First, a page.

How many nouns (no adjectives) can you think of that would describe different skin tones, without including anything that is edible?
(It won’t let me ask this as a question, so go ahead and reply by using the little bubble in the top corner of the post.)
How many skin-tone descriptors can you think of that involve no edibles and nothing dirt?
(Because for some reason, different colored people in books are either chocolate or earth.)
Honestly, I can’t even name white-people without using edible or earth colors. The problem lies when people don’t bother calling white people anything except white, alabaster, or ivory, all of which are devoid of any human color (seriously guys, lacking substantial melatonin doesn’t mean you have absolutely no pigment in there).
For me, white people tend to be peach or sand.
How does one act like a teenage girl? (Rebloggable)
The short answer: There is no such thing as a normal teenage girl, just the same as there is no such thing as a normal person.
Every person is completely different, with different outlooks, ideals, emotions and ambitions. Everyone has a different idea of what ‘normal’ is and, without getting philosophical, this makes the term invalid.
You need to write your character as a person, her hopes, ambitions and all that jazz.
If you are really, really stuck as to what a ‘generalisation’ of ‘stereotypical’ teenage girls worry about, here are some suggestions:
- Appearance. Weight, skin, hair. General looks.
- School work.
- Parents opinion of them.
- Romantic relationships.
- Exploring their sexuality.
- Peer opinions.
If you want even more of a generalisation, or more of an insight then go watch films like ‘10 things I hate about you’, ‘Wild Child’, ‘Mean girls’, stuff like that. That seems the kind of caliber you may be looking for.
Hope this helps,
(My source was my girlfriend)
I agree with C’s girlfriend. The movie references were good (and they are broad so you can get a range of things). Being a teenage girl myself (19… so almost out of THAT zone!), I’d have to say this:
Be aware of stereotypes. Girls play dirty (watch “Mean Girls”… it’s true, which is why it’s so hilarious). There’s often drama that occurs for no reason. Girls bully in the meanest way possible: they don’t use their fists, they use words.
Also, remember the double-standards that girls are at the end of: we can’t sleep around without being called slutty/a whore (but guys can and they’re often considered champs… it happens a lot. I’ve seen it), we can’t play “tough sports” (some girls break that stereotype and play football or rugby), and etc.
Hope that helps a little bit…
Yeah, writing teenage girls is weird when you don’t know how they act. This advice is probably the best for anyone concerned about character development.
This Sentence Has Five Words: The Importance of Sentence Length Variation
This was shown to me by multiple teachers of mine, including English teachers, Lit Professors, and my advisor for Elementary Education. To me, it’s the most obvious way of showing how important variation in sentence length are to make something smooth and easy to read. Remember this when writing bios, paras, plots, or anything else for your roleplay.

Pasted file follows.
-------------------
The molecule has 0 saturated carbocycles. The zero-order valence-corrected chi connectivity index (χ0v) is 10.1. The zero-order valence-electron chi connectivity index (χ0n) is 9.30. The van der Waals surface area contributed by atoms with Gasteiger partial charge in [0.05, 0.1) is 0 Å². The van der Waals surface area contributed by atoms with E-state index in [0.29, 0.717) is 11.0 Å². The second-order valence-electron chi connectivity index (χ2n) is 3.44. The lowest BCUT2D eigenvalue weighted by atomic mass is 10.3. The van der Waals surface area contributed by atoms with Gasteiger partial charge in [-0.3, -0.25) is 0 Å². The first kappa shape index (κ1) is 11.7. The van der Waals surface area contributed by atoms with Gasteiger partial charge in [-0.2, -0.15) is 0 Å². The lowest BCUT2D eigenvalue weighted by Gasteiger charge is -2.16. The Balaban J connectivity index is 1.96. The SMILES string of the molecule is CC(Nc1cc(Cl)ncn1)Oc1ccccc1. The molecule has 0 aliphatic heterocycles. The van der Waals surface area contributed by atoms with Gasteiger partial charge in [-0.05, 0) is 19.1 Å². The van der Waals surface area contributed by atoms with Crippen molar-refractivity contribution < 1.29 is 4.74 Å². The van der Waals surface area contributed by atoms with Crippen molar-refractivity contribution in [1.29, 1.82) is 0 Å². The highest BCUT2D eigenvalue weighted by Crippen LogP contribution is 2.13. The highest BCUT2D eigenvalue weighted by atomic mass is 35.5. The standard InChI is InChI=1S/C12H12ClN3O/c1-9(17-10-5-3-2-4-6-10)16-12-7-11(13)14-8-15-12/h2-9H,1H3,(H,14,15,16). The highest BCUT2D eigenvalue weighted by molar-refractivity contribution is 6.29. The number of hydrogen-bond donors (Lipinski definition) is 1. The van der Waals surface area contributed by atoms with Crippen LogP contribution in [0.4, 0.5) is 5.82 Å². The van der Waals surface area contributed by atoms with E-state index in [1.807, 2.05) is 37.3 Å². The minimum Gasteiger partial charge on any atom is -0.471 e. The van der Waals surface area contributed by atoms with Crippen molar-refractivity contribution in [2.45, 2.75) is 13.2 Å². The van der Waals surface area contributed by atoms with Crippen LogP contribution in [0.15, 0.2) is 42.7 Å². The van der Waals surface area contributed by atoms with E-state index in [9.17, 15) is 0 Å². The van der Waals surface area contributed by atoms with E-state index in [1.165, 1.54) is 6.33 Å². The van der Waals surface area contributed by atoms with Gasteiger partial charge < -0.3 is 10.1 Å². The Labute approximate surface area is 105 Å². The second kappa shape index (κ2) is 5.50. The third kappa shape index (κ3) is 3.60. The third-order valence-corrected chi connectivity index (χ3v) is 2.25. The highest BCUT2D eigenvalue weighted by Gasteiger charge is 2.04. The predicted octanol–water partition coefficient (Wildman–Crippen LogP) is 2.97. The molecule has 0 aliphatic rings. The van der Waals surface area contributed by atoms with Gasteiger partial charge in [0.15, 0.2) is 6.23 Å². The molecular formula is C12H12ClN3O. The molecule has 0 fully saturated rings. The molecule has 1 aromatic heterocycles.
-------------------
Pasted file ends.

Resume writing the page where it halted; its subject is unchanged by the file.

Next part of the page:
This sentence has five words. Here are five more words. Five-word sentences are fine. But several together become monotonous. Listen to what is happening. The writing is getting boring. The sound of it drones. It’s like a stuck record. The ear demands some variety. Now listen. I vary the sentence length, and I create music. Music. The writing sings. It has a pleasant rhythm, a lilt, a harmony. I use short sentences. And I use sentences of medium length. And sometimes when I am certain the reader is rested, I will engage him with a sentence of considerable length, a sentence that burns with energy and builds with all the impetus of a crescendo, the roll of the drums, the crash of the cymbals—sounds that say listen to this, it is important.
So write with a combination of short, medium, and long sentences. Create a sound that pleases the reader’s ear. Don’t just write words. Write music.
Activism and not me
I’m not an activist.
I learned a hard lesson about why I shouldn’t advocate for anything that’s not hobby related: I’m too moderate. Activists aren’t there to compromise, they desire change. I’m in their way.
My satire fantasy, however, goes into a lot of loaded topics: race, gender, body, sex, etc.
One of my beta readers calls it very feminist. Not because I preach, but because I have a three-dimensional female lead. (yeah, I know, kind of meaningless unless I show you what that looks like, but that’s not the point here)
I can just imagine activists reading my book in the future and expecting me to give lectures on social equality…
Look, I’m not against social change. However, the point of my satire fantasy is to be the opposite of typical fantasy, where everyone follows social norms even if they bellow out they’re strong, independent women.
I’m not an activist. I’m just observing the human condition.
And I wish all the activists the best of luck. You’re the ones who go out there and make a difference. I admire your passion!
im gonna go read at the park because its finally nice out and soon it will be too hot to do anything
You’re right. Let’s do this!
Glass Full; of failure
What to do, what to do
I think of a plan
And then I discover
I just did it again
(c) Adrian Fridge 2013